My tube keeps cracking!

  1. hooblah Member

    Messages:
    145
    south london
    I've got some 42mm tube with 2.6mm wall. I'm trying to flare one end into an oblong shape. Ive made a die using round bar which is used with a 20t press. The problem I'm having is the tube cracks, even after heating red hot!

    So the tube needs to be flared to this shape:
    IMG-20180103-WA0017.jpeg

    This is the die
    IMG-20180103-WA0001.jpeg

    And these are the results:
    IMG-20180213-WA0002.jpeg

    Would it be better if I used cds tubing?

    Also would it work better if I flared it out with a cone shape first to obtain uniform wall thickness, then hit it with the final shape?
     
  2. Seadog

    Seadog Forum Supporter

    Messages:
    1,966
    Location:
    NE London - UK
    Possibly a longer cone is needed. Also, don't heat it and expect to do it in one. it may need to be annealed a few times. Or perhaps the material just doesn't like being stretch like that. I'm sure someone will know.
     
  3. WorkshopChris Forum Supporter

    Messages:
    3,141
    Location:
    South East Essex
    Is that ERW tube? Ideally you need seamless drawn tube.
    You will need more processes than heating and pushing around a former in one go. Part of your profile needs stretching while other areas need shrinking as the shape develops.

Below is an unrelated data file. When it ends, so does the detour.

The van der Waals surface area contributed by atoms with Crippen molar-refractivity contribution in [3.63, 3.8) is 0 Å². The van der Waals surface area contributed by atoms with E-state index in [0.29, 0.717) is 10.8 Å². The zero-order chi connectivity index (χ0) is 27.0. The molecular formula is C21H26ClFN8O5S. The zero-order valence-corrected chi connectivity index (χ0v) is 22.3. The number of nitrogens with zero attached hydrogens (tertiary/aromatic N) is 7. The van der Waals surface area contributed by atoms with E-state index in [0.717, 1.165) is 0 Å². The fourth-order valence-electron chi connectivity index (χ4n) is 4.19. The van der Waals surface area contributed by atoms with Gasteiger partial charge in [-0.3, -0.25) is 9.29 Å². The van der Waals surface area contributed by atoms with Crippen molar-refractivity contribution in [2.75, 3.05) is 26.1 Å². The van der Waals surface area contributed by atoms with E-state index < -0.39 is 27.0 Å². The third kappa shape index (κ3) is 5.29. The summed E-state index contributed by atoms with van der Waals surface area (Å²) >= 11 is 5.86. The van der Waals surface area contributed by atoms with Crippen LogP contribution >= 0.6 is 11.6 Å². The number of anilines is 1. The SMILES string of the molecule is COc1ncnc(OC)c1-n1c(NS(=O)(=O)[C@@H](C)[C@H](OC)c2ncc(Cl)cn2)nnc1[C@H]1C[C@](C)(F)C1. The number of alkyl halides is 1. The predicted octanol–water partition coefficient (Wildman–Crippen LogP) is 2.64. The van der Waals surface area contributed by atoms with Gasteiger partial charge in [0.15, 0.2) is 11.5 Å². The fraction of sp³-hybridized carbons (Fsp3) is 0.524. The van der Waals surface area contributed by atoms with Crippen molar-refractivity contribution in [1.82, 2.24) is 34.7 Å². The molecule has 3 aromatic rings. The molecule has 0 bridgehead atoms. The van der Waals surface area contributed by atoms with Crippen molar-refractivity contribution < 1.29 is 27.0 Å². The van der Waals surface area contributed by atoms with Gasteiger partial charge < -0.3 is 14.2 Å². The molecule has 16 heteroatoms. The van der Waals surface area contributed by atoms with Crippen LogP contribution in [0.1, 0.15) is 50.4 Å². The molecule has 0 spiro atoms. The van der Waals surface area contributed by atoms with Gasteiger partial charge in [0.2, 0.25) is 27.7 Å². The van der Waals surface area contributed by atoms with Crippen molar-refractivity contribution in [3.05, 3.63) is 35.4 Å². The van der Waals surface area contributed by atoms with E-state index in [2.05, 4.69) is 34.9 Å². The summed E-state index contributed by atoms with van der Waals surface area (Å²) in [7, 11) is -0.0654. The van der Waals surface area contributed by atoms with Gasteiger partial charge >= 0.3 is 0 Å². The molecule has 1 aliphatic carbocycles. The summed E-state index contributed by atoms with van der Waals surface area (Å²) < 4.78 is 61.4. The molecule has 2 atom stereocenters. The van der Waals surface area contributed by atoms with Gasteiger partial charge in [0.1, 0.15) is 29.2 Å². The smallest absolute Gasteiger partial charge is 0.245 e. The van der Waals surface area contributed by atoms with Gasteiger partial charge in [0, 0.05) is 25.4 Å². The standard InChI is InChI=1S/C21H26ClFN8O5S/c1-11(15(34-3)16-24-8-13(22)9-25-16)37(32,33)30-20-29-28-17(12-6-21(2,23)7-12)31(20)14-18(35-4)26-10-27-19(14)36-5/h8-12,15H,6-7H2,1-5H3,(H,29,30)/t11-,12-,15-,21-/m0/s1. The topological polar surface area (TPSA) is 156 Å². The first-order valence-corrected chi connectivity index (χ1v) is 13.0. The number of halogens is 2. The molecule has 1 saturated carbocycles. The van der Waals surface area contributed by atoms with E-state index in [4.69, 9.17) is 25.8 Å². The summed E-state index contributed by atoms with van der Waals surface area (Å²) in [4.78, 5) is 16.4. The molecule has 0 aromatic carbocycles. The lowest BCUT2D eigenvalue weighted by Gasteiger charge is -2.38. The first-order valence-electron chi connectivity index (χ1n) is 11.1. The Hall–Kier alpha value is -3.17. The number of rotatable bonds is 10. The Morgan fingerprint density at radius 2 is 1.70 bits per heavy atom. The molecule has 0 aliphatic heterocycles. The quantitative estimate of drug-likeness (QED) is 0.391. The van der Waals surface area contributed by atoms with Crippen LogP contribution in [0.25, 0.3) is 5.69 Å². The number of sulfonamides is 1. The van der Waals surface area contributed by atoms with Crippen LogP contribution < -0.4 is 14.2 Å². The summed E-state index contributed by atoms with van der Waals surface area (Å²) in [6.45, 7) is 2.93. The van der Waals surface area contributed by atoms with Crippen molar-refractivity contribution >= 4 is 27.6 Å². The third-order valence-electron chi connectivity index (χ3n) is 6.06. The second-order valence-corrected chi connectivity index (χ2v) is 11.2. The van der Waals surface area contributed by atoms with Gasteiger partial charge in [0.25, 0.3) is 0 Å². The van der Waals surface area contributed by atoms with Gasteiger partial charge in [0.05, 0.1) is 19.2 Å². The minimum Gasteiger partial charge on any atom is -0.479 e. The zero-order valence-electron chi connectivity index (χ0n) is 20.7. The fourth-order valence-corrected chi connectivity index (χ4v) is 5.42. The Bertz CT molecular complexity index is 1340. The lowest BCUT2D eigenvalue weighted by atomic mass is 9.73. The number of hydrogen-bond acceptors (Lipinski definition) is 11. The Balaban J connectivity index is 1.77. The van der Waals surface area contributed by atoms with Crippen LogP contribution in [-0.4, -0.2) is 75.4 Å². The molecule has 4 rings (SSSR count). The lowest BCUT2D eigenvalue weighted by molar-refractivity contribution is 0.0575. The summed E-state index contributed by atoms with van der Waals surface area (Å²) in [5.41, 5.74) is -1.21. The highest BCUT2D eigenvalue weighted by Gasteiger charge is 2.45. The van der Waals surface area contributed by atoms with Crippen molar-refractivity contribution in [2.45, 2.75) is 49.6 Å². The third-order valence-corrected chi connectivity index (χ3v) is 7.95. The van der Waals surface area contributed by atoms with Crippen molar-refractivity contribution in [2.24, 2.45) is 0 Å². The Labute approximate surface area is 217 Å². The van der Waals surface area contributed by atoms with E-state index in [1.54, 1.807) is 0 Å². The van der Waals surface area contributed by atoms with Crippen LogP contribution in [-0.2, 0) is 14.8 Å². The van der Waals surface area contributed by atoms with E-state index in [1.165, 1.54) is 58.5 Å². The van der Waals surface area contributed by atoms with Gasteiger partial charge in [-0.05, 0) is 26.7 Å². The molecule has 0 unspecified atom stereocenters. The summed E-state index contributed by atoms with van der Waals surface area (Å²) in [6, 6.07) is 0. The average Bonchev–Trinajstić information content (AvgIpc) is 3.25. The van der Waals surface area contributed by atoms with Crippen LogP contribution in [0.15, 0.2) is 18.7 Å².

hunter27 likes this.
  4. Dutch Welder Member

    Messages:
    71
    Location:
    Oss, The Netherlands
    Could you not cut 2 curved parts from the tube for the sides, and just use a bit of plate in between?
    You'll have a hell of a time getting these parts formed from thickwall tube, as there is to much going on within the material
     
    hunter27, optima21 and WorkshopChris like this.
  5. hooblah Member

    Messages:
    145
    south london
    Thanks guys.

    I don't want to use a longer cone as I don't want the final product to be longer than 40mm.

    What's erw? Yes I might have to use cds as I thought. It only needs stretching, there is no shrinking involved. The bottom end needs to stay the same, while the top is stretched.

    No point in cutting and welding as I'm trying for a production run. Kinda defeats the point if I can't do it quick and easy.
     
  6. WorkshopChris Forum Supporter

    Messages:
    3,141
    Location:
    South East Essex
    Electric Resistance Welded Tube (ERW) Seam welded.
    I would be surprised if you could produce the required profile just by stretching.
     
  7. pdg

    pdg Member

    Messages:
    10,496
    Location:
    Wiltshire
    I think you could stretch it, but not like you're trying...

    If you want to do it over a die like that, then something more progressive - like say 3 or 4 dies getting wider each time.

    Or, imagine a round split down the middle and driven onto a wedge (crappy drawing available on request).
     
  8. hooblah Member

    Messages:
    145
    south london
    I've spoken to someone who's done similar, he said he used s235jr tubing with a 2mm wall, no heat. Ive had a look but I can't seem to find any.
    I called my stock supplier who I got the last length off and he hasn't a clue what grade his is, "just normal mild steel mate!". Useless!

    Ive also looked into cds tubing but still can't find anything 42mm with 2mm wall .They're all 3mm+ :(

    Next job will be having a cone machined so I can flare it out. Anyone able to do that for me?